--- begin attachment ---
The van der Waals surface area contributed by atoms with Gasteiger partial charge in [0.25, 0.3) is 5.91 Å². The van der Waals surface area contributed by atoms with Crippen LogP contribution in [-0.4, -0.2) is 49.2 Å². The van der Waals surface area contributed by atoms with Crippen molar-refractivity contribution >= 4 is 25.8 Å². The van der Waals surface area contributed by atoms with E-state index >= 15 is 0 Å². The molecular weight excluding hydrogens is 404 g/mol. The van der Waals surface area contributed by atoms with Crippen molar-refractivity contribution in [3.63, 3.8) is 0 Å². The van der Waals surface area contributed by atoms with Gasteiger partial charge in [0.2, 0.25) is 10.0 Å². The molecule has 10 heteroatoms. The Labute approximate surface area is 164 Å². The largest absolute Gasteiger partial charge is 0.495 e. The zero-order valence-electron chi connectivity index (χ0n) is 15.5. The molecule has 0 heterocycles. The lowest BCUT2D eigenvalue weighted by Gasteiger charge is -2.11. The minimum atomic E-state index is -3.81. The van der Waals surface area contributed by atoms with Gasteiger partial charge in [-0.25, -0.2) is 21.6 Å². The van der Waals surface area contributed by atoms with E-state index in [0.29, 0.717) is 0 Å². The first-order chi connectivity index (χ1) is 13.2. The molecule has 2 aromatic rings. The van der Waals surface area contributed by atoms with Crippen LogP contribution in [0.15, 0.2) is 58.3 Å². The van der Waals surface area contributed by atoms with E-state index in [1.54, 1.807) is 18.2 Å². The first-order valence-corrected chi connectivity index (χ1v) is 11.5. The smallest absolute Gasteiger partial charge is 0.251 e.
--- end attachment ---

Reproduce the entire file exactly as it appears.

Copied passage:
The van der Waals surface area contributed by atoms with Gasteiger partial charge in [0.25, 0.3) is 5.91 Å². The van der Waals surface area contributed by atoms with Crippen LogP contribution in [-0.4, -0.2) is 49.2 Å². The van der Waals surface area contributed by atoms with Crippen molar-refractivity contribution >= 4 is 25.8 Å². The van der Waals surface area contributed by atoms with E-state index >= 15 is 0 Å². The molecular weight excluding hydrogens is 404 g/mol. The van der Waals surface area contributed by atoms with Crippen molar-refractivity contribution in [3.63, 3.8) is 0 Å². The van der Waals surface area contributed by atoms with Gasteiger partial charge in [0.2, 0.25) is 10.0 Å². The molecule has 10 heteroatoms. The Labute approximate surface area is 164 Å². The largest absolute Gasteiger partial charge is 0.495 e. The zero-order valence-electron chi connectivity index (χ0n) is 15.5. The molecule has 0 heterocycles. The lowest BCUT2D eigenvalue weighted by Gasteiger charge is -2.11. The minimum atomic E-state index is -3.81. The van der Waals surface area contributed by atoms with Gasteiger partial charge in [-0.25, -0.2) is 21.6 Å². The van der Waals surface area contributed by atoms with E-state index in [0.29, 0.717) is 0 Å². The first-order chi connectivity index (χ1) is 13.2. The molecule has 2 aromatic rings. The van der Waals surface area contributed by atoms with Crippen LogP contribution in [0.15, 0.2) is 58.3 Å². The van der Waals surface area contributed by atoms with E-state index in [1.54, 1.807) is 18.2 Å². The first-order valence-corrected chi connectivity index (χ1v) is 11.5. The smallest absolute Gasteiger partial charge is 0.251 e.